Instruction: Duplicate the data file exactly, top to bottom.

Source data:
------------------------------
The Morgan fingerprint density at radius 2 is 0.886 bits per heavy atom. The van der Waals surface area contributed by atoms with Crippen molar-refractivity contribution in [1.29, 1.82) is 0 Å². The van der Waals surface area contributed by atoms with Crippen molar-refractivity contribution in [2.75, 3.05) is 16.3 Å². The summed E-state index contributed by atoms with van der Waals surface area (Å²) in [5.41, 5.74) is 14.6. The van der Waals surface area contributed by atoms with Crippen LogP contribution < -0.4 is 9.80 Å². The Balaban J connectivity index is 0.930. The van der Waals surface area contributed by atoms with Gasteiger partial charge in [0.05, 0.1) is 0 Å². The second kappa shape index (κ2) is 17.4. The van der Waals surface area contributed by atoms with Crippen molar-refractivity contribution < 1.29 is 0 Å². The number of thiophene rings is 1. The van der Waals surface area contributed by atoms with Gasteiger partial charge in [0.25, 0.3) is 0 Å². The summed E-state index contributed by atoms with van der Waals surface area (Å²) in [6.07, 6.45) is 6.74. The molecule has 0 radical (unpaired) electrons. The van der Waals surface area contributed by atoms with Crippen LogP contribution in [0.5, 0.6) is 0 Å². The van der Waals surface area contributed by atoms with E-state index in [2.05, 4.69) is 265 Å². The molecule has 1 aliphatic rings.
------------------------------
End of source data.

The Morgan fingerprint density at radius 2 is 0.886 bits per heavy atom. The van der Waals surface area contributed by atoms with Crippen molar-refractivity contribution in [1.29, 1.82) is 0 Å². The van der Waals surface area contributed by atoms with Crippen molar-refractivity contribution in [2.75, 3.05) is 16.3 Å². The summed E-state index contributed by atoms with van der Waals surface area (Å²) in [5.41, 5.74) is 14.6. The van der Waals surface area contributed by atoms with Crippen LogP contribution < -0.4 is 9.80 Å². The Balaban J connectivity index is 0.930. The van der Waals surface area contributed by atoms with Gasteiger partial charge in [0.05, 0.1) is 0 Å². The second kappa shape index (κ2) is 17.4. The van der Waals surface area contributed by atoms with Crippen molar-refractivity contribution < 1.29 is 0 Å². The number of thiophene rings is 1. The van der Waals surface area contributed by atoms with Gasteiger partial charge in [0.25, 0.3) is 0 Å². The summed E-state index contributed by atoms with van der Waals surface area (Å²) in [6.07, 6.45) is 6.74. The molecule has 0 radical (unpaired) electrons. The van der Waals surface area contributed by atoms with Crippen LogP contribution in [0.5, 0.6) is 0 Å². The van der Waals surface area contributed by atoms with E-state index in [2.05, 4.69) is 265 Å². The molecule has 1 aliphatic rings.